New funding for Canberra’s community gardens


Eighteen local projects have received funding through Round 9 of the Community Garden Grants Program.

Minister for the Environment Rebecca Vassarotti said more projects were able to receive funding thanks to this year’s boost to Community Garden Grants Program from $40,000 to $100,000.

“This year there were two funding streams where Canberrans could either apply for up to $10,000 to enhance existing gardens or to establish low impact gardens, or up to $20,000 to create new large-scale food production community gardens or for significant garden infrastructure,” Minister Vassarotti said.

“There is always strong community demand for these grants, I am very pleased that we were able to award twice as many grants this year compared to previous years, with a higher dollar value per grant.  

“Expanding support for community gardens is recognised as an important action in the ACT’s draft Local Food Strategy, and given consistent community interest, it was a no-brainer to give the grants a boost straight away.

“The increase in funding will support diverse projects across the ACT including a new community garden to be built at the Scullin Shops, and the installation of seating and improvements to the paths at the neighbourhood garden at Tuggeranong Uniting Church.

“Community gardens are an important part of creating a climate-ready city and help to cool urban areas whilst providing important habitat for native species. These projects will also help to support Canberrans by increasing resilience in local food production and creating connections in our community.”

The recipients of this year’s Community Gardens grants are:


  • Canberra Environment Centre: A new community garden at Gungaderra Homestead - $9,919.71
  • Old Narrabundah Community Council: Upgrades to garden infrastructure including shed roof replacement, rainwater tank and establishment of new plots - $8,291.19
  • Canberra City Care Charnwood: Restore existing garden beds - $7,500
  • Canberra Montessori School: Establish an eco-corridor and upgrade Reconciliation Garden - $6,123.40
  • Neville Bonner Primary School Parents and Citizens Association: Upgrades to kitchen garden - $5,435.82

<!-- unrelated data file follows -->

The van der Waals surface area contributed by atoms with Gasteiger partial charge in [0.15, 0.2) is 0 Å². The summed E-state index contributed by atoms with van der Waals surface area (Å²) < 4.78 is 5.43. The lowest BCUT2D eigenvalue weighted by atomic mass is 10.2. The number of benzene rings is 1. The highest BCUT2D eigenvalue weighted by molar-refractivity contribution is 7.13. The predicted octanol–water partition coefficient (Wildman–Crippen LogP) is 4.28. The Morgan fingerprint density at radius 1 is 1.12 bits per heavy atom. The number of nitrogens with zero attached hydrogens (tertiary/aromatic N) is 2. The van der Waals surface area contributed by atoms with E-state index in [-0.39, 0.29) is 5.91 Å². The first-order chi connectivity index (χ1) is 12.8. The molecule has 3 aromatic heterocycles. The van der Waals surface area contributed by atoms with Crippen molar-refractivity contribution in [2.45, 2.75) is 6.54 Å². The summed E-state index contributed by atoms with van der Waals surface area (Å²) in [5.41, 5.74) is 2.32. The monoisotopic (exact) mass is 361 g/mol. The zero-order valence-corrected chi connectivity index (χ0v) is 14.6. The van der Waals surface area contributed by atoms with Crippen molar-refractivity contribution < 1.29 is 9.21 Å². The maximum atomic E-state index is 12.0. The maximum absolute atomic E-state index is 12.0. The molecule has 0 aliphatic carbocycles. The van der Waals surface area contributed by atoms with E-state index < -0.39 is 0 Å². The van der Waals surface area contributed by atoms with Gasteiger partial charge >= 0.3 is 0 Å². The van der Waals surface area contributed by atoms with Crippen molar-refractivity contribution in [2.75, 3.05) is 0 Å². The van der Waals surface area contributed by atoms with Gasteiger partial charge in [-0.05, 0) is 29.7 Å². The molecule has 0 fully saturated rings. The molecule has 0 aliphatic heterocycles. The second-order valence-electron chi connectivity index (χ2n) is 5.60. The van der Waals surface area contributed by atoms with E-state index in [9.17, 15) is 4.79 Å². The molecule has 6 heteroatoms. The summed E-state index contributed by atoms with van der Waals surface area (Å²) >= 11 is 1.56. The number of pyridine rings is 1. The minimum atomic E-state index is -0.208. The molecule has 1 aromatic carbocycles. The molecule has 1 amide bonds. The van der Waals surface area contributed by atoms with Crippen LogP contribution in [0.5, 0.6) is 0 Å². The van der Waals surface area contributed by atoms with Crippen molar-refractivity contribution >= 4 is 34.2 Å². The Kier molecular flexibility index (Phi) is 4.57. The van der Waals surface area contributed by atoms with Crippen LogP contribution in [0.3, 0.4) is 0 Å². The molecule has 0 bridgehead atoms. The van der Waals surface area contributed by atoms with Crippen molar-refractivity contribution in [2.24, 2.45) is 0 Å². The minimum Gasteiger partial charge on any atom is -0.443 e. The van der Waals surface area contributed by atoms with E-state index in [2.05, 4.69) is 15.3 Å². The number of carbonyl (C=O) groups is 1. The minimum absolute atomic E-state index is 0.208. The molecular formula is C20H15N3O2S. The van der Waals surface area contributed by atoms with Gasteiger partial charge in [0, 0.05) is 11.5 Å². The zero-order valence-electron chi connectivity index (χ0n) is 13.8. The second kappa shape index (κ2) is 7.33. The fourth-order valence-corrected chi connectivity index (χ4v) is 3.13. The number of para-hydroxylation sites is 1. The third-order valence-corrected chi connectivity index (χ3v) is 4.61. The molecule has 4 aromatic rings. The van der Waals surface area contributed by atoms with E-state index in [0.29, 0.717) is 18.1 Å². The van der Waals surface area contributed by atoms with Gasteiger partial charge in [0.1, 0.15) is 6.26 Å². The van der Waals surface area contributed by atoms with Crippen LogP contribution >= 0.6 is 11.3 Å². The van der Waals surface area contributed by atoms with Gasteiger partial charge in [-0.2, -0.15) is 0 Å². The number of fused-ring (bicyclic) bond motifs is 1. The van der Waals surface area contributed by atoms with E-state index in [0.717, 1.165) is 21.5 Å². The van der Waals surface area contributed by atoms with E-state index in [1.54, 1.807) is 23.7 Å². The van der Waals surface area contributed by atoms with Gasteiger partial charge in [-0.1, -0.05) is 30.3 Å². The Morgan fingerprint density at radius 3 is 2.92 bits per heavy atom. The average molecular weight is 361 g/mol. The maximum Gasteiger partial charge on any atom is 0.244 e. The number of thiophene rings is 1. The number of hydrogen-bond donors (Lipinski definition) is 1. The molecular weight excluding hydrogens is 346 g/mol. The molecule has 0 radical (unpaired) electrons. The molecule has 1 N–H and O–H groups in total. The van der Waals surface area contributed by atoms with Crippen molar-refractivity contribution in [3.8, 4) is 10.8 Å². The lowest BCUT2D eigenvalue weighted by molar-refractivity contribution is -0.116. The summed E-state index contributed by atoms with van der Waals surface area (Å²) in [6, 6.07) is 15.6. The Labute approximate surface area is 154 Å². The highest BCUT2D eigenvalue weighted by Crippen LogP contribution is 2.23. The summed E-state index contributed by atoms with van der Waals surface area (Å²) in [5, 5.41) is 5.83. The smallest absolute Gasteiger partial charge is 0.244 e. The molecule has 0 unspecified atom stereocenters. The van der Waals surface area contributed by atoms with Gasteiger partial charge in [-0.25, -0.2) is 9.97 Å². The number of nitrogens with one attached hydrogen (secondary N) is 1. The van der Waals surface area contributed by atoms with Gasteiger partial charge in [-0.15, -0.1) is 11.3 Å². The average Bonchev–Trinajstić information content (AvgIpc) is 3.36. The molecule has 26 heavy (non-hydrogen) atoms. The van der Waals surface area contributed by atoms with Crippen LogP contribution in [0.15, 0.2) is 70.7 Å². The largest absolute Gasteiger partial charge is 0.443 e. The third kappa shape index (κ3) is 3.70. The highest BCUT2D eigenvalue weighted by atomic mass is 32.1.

• Campbell Community Association Inc, Campbell Park Care: Establish new wicking beds in the Campbell Community Edible Garden Project - $4,936.80
  • Communities at Work: Establish four separate garden areas - $3,835
  • Winyu ECS YWCA Canberra: New garden beds - $3,552.72
  • Church of the Good Shepherd: Community garden upgrades including new beds and replacing the garden shed - $3,265.73
  • UCA Tuggeranong Uniting Church: Neighbourhood garden upgrades including improved paths and a new seating area - $2,500
  • Capital Region Community Service – Canberra Food Forestry: New plants for the Gawari Mada Food Forest in Holt - $2,192.52
  • Unit Plan 269 - Taylor View: A community garden at the Taylor View development in Mawson - $2,003.96
  • The Owners Units Plan 939 – Phillip: New raised garden beds to complement existing garden in Phillip - $2,000


  • Franklin School Parents and Citizens: A new Franklin Farm Community Garden at Franklin School - $13,922
  • Scullin Community Group Incorporated: A food forest garden at the Scullin shops - $9,773.01
  • Tuggeranong Link community Houses and Centre’s Inc: Our Cooinda Sensory Garden - $8,882.72
  • St. Anthony’s Parish Primary School: Establish the STA Kitchen Garden and Outdoor Learning Space - $8,620

More information about the ACT Government’s Community Garden Grants program and this year’s recipients is available on the Everyday Climate Choices website.

Quote attributable to Frances Knight, Coordinator of the Hawker Community Gardens and Round 8 funding recipient:

It takes some time to build community support for a garden – in our case, people were concerned that their efforts would go unsupported and unrewarded. But explaining how the Grant Program could make the garden a reality, by funding the veggie gardens and the shade trees, our community came to understand it mainly required their ‘sweat equity’. Once that was understood they were onboard!

“Our garden has been a great success. Every time we are working there, people stop and ask about it. They are usually intrigued and delighted by the fact that they can help themselves to whatever is growing, and they are grateful that we are trying to create something beautiful and functional for everyone.